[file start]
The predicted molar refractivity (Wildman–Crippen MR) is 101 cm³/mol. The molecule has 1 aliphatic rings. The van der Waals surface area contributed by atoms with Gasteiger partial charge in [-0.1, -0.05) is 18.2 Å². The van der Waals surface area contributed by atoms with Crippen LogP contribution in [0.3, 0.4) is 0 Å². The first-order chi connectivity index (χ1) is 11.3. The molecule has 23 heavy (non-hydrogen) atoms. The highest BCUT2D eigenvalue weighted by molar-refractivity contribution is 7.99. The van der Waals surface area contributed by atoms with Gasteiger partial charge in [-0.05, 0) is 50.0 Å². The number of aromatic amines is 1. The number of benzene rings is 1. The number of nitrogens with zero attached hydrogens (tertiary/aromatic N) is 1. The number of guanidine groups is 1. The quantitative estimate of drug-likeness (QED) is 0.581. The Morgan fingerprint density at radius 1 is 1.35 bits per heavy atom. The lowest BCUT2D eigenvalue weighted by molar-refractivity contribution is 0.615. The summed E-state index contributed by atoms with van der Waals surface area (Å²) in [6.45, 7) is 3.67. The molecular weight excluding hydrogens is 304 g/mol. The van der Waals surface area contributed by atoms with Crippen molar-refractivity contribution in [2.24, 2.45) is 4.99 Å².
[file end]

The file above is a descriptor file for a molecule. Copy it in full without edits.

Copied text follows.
The predicted molar refractivity (Wildman–Crippen MR) is 101 cm³/mol. The molecule has 1 aliphatic rings. The van der Waals surface area contributed by atoms with Gasteiger partial charge in [-0.1, -0.05) is 18.2 Å². The van der Waals surface area contributed by atoms with Crippen LogP contribution in [0.3, 0.4) is 0 Å². The first-order chi connectivity index (χ1) is 11.3. The molecule has 23 heavy (non-hydrogen) atoms. The highest BCUT2D eigenvalue weighted by molar-refractivity contribution is 7.99. The van der Waals surface area contributed by atoms with Gasteiger partial charge in [-0.05, 0) is 50.0 Å². The number of aromatic amines is 1. The number of benzene rings is 1. The number of nitrogens with zero attached hydrogens (tertiary/aromatic N) is 1. The number of guanidine groups is 1. The quantitative estimate of drug-likeness (QED) is 0.581. The Morgan fingerprint density at radius 1 is 1.35 bits per heavy atom. The lowest BCUT2D eigenvalue weighted by molar-refractivity contribution is 0.615. The summed E-state index contributed by atoms with van der Waals surface area (Å²) in [6.45, 7) is 3.67. The molecular weight excluding hydrogens is 304 g/mol. The van der Waals surface area contributed by atoms with Crippen molar-refractivity contribution in [2.24, 2.45) is 4.99 Å².